Left side cover, in process of cleanup. The key that pushes the shaft-and-ball bearing linkage that operates the clutch is to the left. I was told that someone badly overtightened the clutch, resulting in the key being dimpled and possibly slightly bent.
This is the seventh installment of a series detailing Margie Siegal’s restoration of a 1973 Harley-Davidson 350 Sprint. Start at the beginning with Part 1.
The clutch rebuild is NOT going well. I have put the clutch together and taken it apart twice. Despite all efforts, the clutch arm that connects to the clutch cable just waves around without connecting to anything. Frustrated, I call a mechanic friend. He is leaving on a trip and can’t come over to look at it. He suggests to keep excavating until I find something.
The clutch arm is on the left side. I pull the cover off. This looks promising: the left side cover is full of black goo and metal chips, and the rubber stop for the kickstarter is destroyed. Also, the “D” shaped piece that pushes on the linkage that goes through to the clutch plates on the other side had an indentation in it. A new rubber kickstarter stop is on eBay! I Buy It Now.
The clutch is still inoperative. I send photos of the left side to Lancaster Sprint. Ron Lancaster builds Sprint racebikes and does Sprint restorations. Like everyone else involved with Aermacchis, he is amazingly helpful. He says he thinks he knows what is wrong with my bike, rounds up parts and sends them to me Priority Mail. I am assured that I will get the parts Thursday or Friday so I can work on bike over the weekend.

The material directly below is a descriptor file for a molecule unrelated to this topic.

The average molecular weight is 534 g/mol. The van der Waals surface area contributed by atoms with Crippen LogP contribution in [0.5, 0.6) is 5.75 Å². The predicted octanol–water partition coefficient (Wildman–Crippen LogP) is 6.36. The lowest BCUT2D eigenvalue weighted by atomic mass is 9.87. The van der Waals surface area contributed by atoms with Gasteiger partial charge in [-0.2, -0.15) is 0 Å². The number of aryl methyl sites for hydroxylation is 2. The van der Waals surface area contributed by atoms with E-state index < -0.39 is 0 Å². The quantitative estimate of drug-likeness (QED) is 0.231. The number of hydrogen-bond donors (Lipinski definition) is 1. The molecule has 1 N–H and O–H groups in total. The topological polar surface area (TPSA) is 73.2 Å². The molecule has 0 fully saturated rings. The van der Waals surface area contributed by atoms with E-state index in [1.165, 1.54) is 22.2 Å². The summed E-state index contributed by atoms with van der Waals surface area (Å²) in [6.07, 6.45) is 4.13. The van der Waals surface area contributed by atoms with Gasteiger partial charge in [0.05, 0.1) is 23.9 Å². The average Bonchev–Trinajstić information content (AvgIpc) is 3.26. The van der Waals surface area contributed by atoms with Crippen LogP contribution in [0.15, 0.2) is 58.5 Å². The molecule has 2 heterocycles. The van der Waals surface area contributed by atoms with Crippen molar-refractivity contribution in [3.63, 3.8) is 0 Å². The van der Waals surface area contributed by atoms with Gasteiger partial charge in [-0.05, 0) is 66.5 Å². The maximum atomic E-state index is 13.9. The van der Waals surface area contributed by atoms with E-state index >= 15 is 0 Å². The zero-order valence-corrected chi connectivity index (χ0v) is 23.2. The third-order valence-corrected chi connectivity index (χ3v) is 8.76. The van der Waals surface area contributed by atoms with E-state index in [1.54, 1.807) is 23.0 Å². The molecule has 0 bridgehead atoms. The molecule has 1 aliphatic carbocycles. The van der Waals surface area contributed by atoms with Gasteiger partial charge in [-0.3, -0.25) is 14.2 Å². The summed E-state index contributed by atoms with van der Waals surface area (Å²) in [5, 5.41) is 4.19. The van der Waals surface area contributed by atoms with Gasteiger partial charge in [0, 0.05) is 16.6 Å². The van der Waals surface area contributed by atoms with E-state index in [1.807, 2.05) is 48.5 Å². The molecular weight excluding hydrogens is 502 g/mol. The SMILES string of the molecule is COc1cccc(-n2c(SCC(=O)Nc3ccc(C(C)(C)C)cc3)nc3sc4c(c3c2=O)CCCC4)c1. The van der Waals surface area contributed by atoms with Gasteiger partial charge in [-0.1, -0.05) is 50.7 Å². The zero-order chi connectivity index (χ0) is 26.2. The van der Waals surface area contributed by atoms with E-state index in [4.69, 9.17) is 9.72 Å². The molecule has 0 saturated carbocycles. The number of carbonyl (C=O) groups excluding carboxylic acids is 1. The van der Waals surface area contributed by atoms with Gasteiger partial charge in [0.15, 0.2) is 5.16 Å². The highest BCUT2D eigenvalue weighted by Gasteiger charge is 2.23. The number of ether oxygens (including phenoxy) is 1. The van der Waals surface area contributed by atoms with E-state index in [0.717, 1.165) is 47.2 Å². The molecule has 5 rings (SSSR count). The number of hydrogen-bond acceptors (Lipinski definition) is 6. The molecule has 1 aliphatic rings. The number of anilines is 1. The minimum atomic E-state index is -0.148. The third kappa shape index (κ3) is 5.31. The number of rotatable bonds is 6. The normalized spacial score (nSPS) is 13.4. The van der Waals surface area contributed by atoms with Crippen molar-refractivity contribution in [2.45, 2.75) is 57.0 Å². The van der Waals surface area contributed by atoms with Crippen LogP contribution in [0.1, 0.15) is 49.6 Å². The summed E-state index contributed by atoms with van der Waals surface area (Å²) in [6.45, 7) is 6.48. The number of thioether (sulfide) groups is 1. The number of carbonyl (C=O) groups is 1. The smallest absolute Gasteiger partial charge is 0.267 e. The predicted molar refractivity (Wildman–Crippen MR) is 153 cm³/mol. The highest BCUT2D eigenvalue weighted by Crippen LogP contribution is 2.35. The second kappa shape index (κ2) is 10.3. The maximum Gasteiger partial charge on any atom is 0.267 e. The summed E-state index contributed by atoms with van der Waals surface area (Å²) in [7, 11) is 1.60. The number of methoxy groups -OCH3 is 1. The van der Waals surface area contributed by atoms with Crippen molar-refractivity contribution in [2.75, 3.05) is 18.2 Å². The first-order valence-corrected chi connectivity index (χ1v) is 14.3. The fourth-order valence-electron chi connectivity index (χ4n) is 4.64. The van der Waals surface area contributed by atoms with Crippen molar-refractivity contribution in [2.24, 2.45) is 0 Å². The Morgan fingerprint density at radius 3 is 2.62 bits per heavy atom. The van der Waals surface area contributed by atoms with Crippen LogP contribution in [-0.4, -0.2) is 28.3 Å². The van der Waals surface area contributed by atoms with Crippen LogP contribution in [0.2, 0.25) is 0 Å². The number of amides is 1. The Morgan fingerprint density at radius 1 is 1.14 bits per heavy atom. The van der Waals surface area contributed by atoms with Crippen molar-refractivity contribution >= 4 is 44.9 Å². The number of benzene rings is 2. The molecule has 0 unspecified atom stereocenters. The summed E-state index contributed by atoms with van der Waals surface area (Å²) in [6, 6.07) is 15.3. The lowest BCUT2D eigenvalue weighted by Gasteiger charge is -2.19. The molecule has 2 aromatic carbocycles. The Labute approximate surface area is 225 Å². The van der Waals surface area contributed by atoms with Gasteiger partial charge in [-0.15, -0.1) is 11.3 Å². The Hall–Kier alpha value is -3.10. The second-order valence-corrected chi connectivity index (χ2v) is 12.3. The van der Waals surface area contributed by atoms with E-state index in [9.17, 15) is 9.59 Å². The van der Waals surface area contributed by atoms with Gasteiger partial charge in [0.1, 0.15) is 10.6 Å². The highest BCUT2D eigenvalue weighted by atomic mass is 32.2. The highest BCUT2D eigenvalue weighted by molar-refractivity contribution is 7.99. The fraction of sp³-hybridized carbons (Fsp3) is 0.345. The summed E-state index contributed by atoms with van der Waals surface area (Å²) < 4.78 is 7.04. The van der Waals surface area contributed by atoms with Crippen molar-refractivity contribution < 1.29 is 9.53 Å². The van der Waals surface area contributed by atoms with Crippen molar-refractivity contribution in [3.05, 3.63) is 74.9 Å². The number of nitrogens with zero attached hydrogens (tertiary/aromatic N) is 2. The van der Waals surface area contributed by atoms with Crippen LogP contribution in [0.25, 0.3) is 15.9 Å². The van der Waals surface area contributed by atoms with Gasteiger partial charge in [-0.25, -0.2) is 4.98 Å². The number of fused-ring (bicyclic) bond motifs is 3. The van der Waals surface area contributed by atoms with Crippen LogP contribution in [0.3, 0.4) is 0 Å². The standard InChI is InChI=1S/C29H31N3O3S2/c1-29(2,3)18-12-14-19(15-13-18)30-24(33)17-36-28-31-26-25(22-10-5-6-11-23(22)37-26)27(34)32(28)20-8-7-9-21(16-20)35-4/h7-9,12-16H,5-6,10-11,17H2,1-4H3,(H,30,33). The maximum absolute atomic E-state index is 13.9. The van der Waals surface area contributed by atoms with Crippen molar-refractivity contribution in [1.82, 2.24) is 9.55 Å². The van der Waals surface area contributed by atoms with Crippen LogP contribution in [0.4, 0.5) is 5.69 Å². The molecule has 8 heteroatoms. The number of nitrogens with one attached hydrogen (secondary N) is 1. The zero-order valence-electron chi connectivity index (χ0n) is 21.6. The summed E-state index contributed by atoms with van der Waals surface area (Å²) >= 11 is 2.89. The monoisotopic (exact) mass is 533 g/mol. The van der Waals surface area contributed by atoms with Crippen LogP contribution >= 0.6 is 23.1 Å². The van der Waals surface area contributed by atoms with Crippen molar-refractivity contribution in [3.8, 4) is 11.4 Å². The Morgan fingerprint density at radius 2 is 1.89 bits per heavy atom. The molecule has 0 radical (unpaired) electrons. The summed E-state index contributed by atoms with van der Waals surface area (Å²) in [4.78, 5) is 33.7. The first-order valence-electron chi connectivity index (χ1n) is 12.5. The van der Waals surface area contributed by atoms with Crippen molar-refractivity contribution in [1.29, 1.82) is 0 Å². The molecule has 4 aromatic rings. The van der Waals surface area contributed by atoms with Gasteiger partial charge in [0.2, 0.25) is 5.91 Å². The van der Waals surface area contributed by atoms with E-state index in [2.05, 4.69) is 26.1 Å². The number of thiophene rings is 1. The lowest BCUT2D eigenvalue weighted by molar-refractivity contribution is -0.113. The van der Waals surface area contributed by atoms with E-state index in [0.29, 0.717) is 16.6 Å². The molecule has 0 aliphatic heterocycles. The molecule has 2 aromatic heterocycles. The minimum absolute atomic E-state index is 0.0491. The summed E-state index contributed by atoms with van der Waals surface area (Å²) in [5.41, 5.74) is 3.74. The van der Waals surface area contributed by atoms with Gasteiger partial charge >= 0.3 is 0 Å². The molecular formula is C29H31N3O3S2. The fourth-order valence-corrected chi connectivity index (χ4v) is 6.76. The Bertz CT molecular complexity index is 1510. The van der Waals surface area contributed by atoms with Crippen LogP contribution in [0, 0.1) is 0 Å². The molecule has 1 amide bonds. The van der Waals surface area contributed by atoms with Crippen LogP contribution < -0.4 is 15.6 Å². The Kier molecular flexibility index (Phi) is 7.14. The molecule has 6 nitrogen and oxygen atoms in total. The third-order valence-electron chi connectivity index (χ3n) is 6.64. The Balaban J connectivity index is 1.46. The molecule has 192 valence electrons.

Four out of five parts of the linkage. The short shaft (not shown) is threaded and adjusts.
The Post Office, unfortunately, is not as helpful as Lancaster Sprint. The parts never arrive, and I need those parts to work on the bike. I call Moto Italia, another source for Aermacchi parts, who is a couple hours away. Leslie, the owner, says he has the parts I need and will be open until I get there. Off I go. Traffic, of course is horrible, but I finally get to the little store in the back of a shopping mall. Leslie and I start discussing the clutch. He says that he recently rebuilt the clutch on a similar Aermacchi … and had to put an extra ball bearing in the linkage. A light bulb goes on.
A word of explanation here: The clutch operates by squeezing the clutch lever, which is attached to the clutch cable, which is attached to the clutch arm, which pushes the linkage that operates the clutch through a little tube. The linkage is composed of a short threaded rod, a ball bearing, a longer rod, a second ball bearing, and a second rod. Sort of a Rube Goldberg design, but it works. That is, it works on other Aermacchis, mine currently not included.
I ask Leslie to add an extra ball bearing to the bag of parts he is putting together for me, and fight my way home through still more traffic. Up bright and early the next morning, I get the linkage out, blast the tube with WD-40 to clean out residual goop in the tube, lightly coat the linkage with grease and reassemble with the extra bearing. The clutch now works. Amazing. I have been working on that #$%^&* clutch for at least a month. And if the Post Office hadn’t delayed the parts from Lancaster Sprint (they showed up several days later) I would never have figured it out.